Playing Against Type: Mark Ryan previously voiced the heroic Bumblebee and Jetfire. Now he voices Lockdown, a cold, fierce bounty hunter.
The Red Stapler: There has been an increase in the popularity of twin black racing stripes for custom paint jobs, whether or not they are yellow, Camaro's or even sports cars.
Show Accuracy/Toy Accuracy: One of the eternal demands of the fans. Despite the divisiveness of the films, the toys are of an unbelievable high quality. This is especially surprising given the thousands of parts that make the movies' CG models, yet they were still able to create this Optimus Prime toy◊.
And then there's the Studio Series line. The premise of the entire line is to make new versions of characters from across the movie series, with particular attention to them being in scale with each other (as well as redesigning characters that had inaccurate toys due to an evolving character design with the movies). This resulted in characters like Blackout and Bonecrusher getting better toys than originally released.
Throw It In!: Michael Bay is a fan of playing around with the script. Shia was hired based on how well he could improv. Also, the reason Sam's friend Miles starts climbing a tree at the lake party is because the actor started doing it in between takes and Bay thought it was a goofy thing the character would do.
DOTM is introducing a "third" form for the Transformers, a battle-ready vehicle mode reminiscent of M.A.S.K.. The reason seems to be because Michael Bay saw the sub-line of the previous movie toy-line called "Stealth Force" that presented a very similar mode and liked the look. The Wreckers' NASCAR altmodes appear to have this form as their only vehicle mode (specifically, armored versions of the #42 of Juan Pablo Montoya, the #48 of Jimmie Johnson, and the #88 of Dale Earnhardt, Jr.).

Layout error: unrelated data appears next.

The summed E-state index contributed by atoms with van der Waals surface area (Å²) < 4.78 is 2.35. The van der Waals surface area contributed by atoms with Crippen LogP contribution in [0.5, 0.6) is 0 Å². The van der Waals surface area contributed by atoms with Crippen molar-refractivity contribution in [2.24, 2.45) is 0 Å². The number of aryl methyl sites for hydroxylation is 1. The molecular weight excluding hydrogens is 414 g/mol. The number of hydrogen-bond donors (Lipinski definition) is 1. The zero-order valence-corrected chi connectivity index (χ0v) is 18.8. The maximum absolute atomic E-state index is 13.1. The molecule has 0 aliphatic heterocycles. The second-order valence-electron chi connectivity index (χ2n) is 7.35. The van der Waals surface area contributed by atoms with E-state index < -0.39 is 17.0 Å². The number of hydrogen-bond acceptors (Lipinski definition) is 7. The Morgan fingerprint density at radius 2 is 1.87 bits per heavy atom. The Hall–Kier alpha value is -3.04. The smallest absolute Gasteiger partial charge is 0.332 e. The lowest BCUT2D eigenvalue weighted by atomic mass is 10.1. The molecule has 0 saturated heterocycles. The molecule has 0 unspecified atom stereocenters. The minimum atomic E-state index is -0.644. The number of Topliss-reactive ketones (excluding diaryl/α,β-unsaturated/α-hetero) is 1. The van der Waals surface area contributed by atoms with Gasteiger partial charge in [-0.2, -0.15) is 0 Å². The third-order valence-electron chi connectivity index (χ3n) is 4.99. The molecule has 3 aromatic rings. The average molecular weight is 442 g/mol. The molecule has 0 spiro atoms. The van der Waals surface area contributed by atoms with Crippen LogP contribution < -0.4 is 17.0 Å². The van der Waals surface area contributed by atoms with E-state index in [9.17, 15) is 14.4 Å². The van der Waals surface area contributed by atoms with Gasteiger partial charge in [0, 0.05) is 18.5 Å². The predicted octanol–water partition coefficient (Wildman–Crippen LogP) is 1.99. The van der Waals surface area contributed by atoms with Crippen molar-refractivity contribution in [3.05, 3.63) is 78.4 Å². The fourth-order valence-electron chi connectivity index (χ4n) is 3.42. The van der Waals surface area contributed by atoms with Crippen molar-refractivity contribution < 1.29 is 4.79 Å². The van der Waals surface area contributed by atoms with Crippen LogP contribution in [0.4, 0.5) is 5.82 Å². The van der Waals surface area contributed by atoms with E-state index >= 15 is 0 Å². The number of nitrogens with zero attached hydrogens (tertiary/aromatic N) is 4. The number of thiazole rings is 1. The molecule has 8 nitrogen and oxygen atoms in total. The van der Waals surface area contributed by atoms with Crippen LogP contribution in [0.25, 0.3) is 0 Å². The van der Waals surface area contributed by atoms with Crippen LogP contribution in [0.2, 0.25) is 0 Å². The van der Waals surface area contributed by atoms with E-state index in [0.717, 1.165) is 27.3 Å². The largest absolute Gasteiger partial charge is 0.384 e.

Sam would've originally had the nickname of "Spike", and while the door was open for him to gain it in the sequels, it never happened. "Spike" does eventually get used in the fourth movie...as a nickname for Scorn, the Spino-Bot.
Soundwave was among the cast of the first film, but the production team couldn't agree on a way to portray him, so they left him for the sequel. Blackout, Barricade and Frenzy became Decomposite Character's, all serving roles Soundwave would've in one way or another.
Arcee was in the initial Autobot line-up, but was replaced by Ironhide when the writers felt it would take too much time to explain a female robot. The issue would go unaddressed in Revenge of the Fallen when she debuted there.
Princeton University was going to be named in Revenge of the Fallen as Sam's university, but Princeton refused to allow it after learning of the pot brownie scene.
The Fallen would've been sealed in a sarcophagus, something that made it into IDW fiction, but he ended up just sitting in the Nemesis in the film, something that shocked Chris Mowry (who took pains to write the complicated subplot). Also, Megatron was originally to deliver the global ultimatum, but it ended up going to The Fallen to give him more screen-time.
Optimus would've been Not Quite Dead, only in stasis lock after the forest battle.
Ransack, an ancient biplane Seeker was to briefly harass Jetfire before literally being Curbstomped to death.
A subplot regarding The Fallen falsely promising Megatron Primehood was dropped.